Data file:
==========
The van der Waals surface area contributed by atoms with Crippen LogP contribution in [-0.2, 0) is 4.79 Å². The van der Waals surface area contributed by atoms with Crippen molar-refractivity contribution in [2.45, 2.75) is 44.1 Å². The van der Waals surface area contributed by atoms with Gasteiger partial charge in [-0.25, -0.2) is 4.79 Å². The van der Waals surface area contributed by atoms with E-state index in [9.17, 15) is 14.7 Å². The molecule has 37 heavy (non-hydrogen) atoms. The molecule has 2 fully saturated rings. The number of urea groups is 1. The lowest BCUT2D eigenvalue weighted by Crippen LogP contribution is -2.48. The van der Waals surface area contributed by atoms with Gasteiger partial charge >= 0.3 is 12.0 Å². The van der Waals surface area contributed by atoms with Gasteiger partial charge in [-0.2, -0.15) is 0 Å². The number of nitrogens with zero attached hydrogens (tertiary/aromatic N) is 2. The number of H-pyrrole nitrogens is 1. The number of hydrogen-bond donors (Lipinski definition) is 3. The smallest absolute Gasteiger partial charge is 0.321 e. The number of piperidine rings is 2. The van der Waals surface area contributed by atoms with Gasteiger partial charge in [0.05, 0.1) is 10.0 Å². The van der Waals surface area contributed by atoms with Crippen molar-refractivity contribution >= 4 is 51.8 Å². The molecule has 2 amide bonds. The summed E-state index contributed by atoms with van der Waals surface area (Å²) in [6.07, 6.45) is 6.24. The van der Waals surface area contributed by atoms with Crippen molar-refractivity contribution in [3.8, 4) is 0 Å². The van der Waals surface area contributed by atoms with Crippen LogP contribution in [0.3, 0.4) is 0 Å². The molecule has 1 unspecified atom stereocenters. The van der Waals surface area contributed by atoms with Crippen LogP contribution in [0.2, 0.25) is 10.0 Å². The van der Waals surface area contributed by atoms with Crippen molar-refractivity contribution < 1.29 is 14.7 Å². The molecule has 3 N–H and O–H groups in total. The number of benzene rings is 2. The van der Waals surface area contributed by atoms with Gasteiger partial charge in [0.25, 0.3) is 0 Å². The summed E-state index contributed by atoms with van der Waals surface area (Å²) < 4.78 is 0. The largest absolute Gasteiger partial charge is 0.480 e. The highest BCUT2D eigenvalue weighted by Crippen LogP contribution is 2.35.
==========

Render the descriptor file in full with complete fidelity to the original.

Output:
The van der Waals surface area contributed by atoms with Crippen LogP contribution in [-0.2, 0) is 4.79 Å². The van der Waals surface area contributed by atoms with Crippen molar-refractivity contribution in [2.45, 2.75) is 44.1 Å². The van der Waals surface area contributed by atoms with Gasteiger partial charge in [-0.25, -0.2) is 4.79 Å². The van der Waals surface area contributed by atoms with E-state index in [9.17, 15) is 14.7 Å². The molecule has 37 heavy (non-hydrogen) atoms. The molecule has 2 fully saturated rings. The number of urea groups is 1. The lowest BCUT2D eigenvalue weighted by Crippen LogP contribution is -2.48. The van der Waals surface area contributed by atoms with Gasteiger partial charge >= 0.3 is 12.0 Å². The van der Waals surface area contributed by atoms with Gasteiger partial charge in [-0.2, -0.15) is 0 Å². The number of nitrogens with zero attached hydrogens (tertiary/aromatic N) is 2. The number of H-pyrrole nitrogens is 1. The number of hydrogen-bond donors (Lipinski definition) is 3. The smallest absolute Gasteiger partial charge is 0.321 e. The number of piperidine rings is 2. The van der Waals surface area contributed by atoms with Gasteiger partial charge in [0.05, 0.1) is 10.0 Å². The van der Waals surface area contributed by atoms with Crippen molar-refractivity contribution >= 4 is 51.8 Å². The molecule has 2 amide bonds. The summed E-state index contributed by atoms with van der Waals surface area (Å²) in [6.07, 6.45) is 6.24. The van der Waals surface area contributed by atoms with Crippen molar-refractivity contribution in [3.8, 4) is 0 Å². The van der Waals surface area contributed by atoms with Crippen LogP contribution in [0.3, 0.4) is 0 Å². The molecule has 1 unspecified atom stereocenters. The van der Waals surface area contributed by atoms with Crippen LogP contribution in [0.2, 0.25) is 10.0 Å². The van der Waals surface area contributed by atoms with Crippen molar-refractivity contribution < 1.29 is 14.7 Å². The molecule has 3 N–H and O–H groups in total. The number of benzene rings is 2. The van der Waals surface area contributed by atoms with Gasteiger partial charge in [0.25, 0.3) is 0 Å². The summed E-state index contributed by atoms with van der Waals surface area (Å²) < 4.78 is 0. The largest absolute Gasteiger partial charge is 0.480 e. The highest BCUT2D eigenvalue weighted by Crippen LogP contribution is 2.35.